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Amnesty demands 2b Covid jabs for poorer world

Published : 22 Sep 2021 09:51 PM | Updated : 23 Sep 2021 06:29 PM

Covid vaccine manufacturers are putting profit before lives, Amnesty International said on Wednesday, as it demanded two billion doses for poorer nations by the end of the year.

The human rights group said in a new report that US President Joe Biden was expected to outline a pledge at the UN General Assembly to fully vaccinate 70 percent of the world's population by next September.

"We need leaders like President Biden to put billions of doses on the table and deliver the goods, otherwise this is just another empty gesture and lives will continue to be lost," Amnesty chief Agnes Callamard said.

The group said AstraZeneca, BioNTech, Johnson & Johnson, Moderna, Novavax and Pfizer had all refused to share doses or technology to enable more of the world to get Covid jabs.

Most people in the rich world have been inoculated, but parts of Latin America, Africa and Asia have plunged into renewed crises with "tens of thousands of preventable deaths every week", Amnesty said.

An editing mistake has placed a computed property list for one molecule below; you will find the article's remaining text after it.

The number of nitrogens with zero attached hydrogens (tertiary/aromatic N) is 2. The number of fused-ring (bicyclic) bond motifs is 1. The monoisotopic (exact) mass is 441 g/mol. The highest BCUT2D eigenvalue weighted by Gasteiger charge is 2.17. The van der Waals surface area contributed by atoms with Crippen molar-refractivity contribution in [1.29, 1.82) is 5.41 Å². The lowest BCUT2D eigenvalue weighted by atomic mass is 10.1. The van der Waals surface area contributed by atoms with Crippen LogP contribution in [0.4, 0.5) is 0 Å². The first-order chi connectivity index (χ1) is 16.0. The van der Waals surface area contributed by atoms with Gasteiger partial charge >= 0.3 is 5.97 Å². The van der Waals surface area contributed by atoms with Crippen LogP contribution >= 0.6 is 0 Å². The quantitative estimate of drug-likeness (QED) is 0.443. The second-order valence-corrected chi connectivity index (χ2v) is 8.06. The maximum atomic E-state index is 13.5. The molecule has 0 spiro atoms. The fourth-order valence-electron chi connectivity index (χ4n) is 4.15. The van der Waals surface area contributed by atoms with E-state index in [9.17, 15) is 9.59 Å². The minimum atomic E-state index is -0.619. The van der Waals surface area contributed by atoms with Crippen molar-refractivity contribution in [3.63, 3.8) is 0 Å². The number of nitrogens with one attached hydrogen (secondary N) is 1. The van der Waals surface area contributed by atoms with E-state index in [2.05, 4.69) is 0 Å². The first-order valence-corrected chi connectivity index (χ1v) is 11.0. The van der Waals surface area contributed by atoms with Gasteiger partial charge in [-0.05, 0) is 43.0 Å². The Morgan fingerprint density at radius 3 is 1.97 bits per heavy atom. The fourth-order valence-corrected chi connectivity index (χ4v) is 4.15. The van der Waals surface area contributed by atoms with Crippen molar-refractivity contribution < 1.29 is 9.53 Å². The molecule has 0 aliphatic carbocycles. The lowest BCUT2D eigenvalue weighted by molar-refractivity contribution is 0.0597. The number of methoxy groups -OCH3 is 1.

Out of 5.76 billion doses administered worldwide, only 0.3 percent hav gone to low-income countries with over 79 percent heading to upper-middle and high-income countries, it said.

In letters sent to Amnesty, all the companies pledged their support for human rights, but the report said their actions violated that commitment.

AstraZeneca and Johnson & Johnson were selling their doses at cost price  it noted.

But all of the six companies had fought a bid by India and South Africa to waive vaccine-related intellectual property rights at the World Trade Organization, despite receiving hefty government support themselves.

Amnesty launched a new campaign which it said was backed by the World Health Organization and UN High Commissioner for Human Rights "to hold states and big pharma to account". With 100 days to go till the end of the year, it said the WHO's target of vaccinating 40 percent of the population of low and lower-middle income countries was at risk.

It demanded richer countries redistribute "the hundreds of millions of excess doses currently sitting idle" and for vaccine developers to ensure that at least half of doses produced go to poorer countries.

"We're calling on states and pharmaceutical companies to drastically change course and to do everything needed to deliver two billion vaccines to low and lower-middle income countries starting now," Callamard said.

"Profits should never come before lives," she said. "No one should spend another year suffering and living in fear."

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